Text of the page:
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Sitting Down is a Four-Step Process: My Fair Millennial, Week 1

I started My Fair Millennial bright and early, at 6AM on a Sunday morning.

Ken and I had booked train tickets to Cologne, where I would be meeting a blogger I followed online. After the meet-up, we’d spend some time exploring the city and its museums. Our train left at quarter past seven, which meant that he’d be waking up at seven. And I, who had to do my hair and makeup as a lady for the first time this month, would be waking up at six.

If you’ve never applied mascara the way it was applied to Princess Diana (with the tip of the brush to the base of the lashes, naturally), try doing it for the first time at six in the morning after five hours of sleep. I’d been planning to blow out my hair the way I learned at the salon, but the mascara application took so long that there was no way that was happening. Instead, I clipped it back, put on a pretty dress, and packed my backpack for Cologne.

Ken and I made our train, which led me to my next task. Since I would be meeting the blogger who was hosting the meet-up, and since ‘a lady always brings a gift,’ I was going to paint her something in the train. This, like the mascara, had mixed results. I enjoy watercolor painting, but am not skilled enough to do so well on a bumpy train ride. It would have to do.

I had a nice time at the meet-up, but my mid-afternoon I was facing the very un-ladylike inclination to lie down on the steps of the Dom cathedral and take a nap.  This became e a theme for the first week of my experiment: it turns out that all the effort that goes into hair, makeup, and proper posture is pretty exhausting for someone who rolls out of bed and slouches through her day. And though a lady probably doesn’t complain constantly about how tired she is, it was only day one, so I let myself have this one in exchange for not taking a public nap.

The next day, back in my home country, was a little easier. Each week, I’d be emulating the style of five women in a particular category, and for Week 1, the women would be royal. Sunday had been a warm-up; on Monday, I went for a look inspired by Princess Diana. I’d gotten some practice with the mascara the day before, but today was the real deal.

Day 1: Diana, Princess of Wales (British)

This look was one of my favorites of the week, and to my surprise, I got several compliments on it, as well, including a few through Instagram DMs. I’m rarely, if ever, complimented on my makeup, so this was a big surprise to me. I followed a makeup tutorial by the woman who did Princess Diana’s makeup for her iconic Vogue shoot, and paired it with the closest thing I had to a ball gown — my red taffeta Christmas dress. In May.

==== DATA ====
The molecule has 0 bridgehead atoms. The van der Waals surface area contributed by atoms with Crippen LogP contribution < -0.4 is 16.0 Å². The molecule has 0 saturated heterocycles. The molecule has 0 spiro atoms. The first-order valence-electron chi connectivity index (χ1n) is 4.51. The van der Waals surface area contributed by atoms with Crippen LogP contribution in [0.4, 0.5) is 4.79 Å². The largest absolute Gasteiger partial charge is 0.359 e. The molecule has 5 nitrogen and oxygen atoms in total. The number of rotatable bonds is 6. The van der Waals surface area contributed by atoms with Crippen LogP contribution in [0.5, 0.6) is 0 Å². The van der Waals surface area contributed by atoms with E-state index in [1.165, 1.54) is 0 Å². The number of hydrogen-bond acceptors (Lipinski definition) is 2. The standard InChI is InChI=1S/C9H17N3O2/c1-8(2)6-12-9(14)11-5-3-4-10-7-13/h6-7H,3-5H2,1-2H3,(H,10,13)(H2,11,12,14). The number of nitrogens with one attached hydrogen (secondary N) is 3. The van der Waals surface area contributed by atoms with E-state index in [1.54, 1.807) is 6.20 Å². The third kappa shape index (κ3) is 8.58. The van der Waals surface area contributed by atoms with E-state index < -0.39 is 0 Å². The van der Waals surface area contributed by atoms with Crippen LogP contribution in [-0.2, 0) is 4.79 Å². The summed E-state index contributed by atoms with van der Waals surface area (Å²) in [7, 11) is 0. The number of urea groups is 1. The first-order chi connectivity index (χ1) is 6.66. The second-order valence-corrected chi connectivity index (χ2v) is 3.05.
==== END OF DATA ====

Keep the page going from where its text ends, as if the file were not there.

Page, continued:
Day 2 was a mixed bag for me. I was styling my hair and makeup after Kate Middleton, whom I never realized wore a lot of makeup. Whether she does or not, her look was very heavy on me, and I felt like a little kid playing dress-up.

Catherine, Duchess of Cambridge (British)

This was the first time that I realized what a big impact makeup can have on how you come across to others. I followed this online tutorial inspired by Kate. I had a few things to do in the city this day, including a dentist appointment. The receptionists at the dentist treated me differently than the last time I came by, addressing me almost like they would my mom, instead of chatting with me casually like they normally would. I also noticed that more people made eye contact with me and smiled than when I walk through the city in my day-to-day clothes or gym outfits.

Day 3: Meghan Markle (American)

Day 3 was inspired by Meghan Markle, the fiancée to Prince Harry. I really like Meghan Markle for her elegant style and, more importantly, activism and advocacy for women. This was also the day that I felt most like myself — maybe because Meghan is also American, so her style and exuberance is closer to my own than the more formal and conservative British royal family members.

Learning to Sit, Stand, and Fall Over Laughing Like a Lady

Since I was mid-way through my first week of the ladylike project, it was time to work on my learning goal, and this week’s theme was etiquette and poise. I wanted to start with the basics: sitting, standing, and posture. All the resources I would use had to be free, according to the rules I had set up the week before, and after some digging, I found a very helpful YouTube channel with dozens of free etiquette videos — The School of Etiquette SA. Two hours later, I’d learned about everything from how to leave a conversation with a chatterbox to how to sit like a modern lady.

According to the school, sitting down is a four-step process:

  1. Begin in the ‘hesitation position.’
  2. Keep the upper part of your body facing forwards.
  3. Put your fingers together and your hands on your lap before you sit.
  4. Sit down ‘like an elevator, not an escalator’ (go down directly, instead of down and back).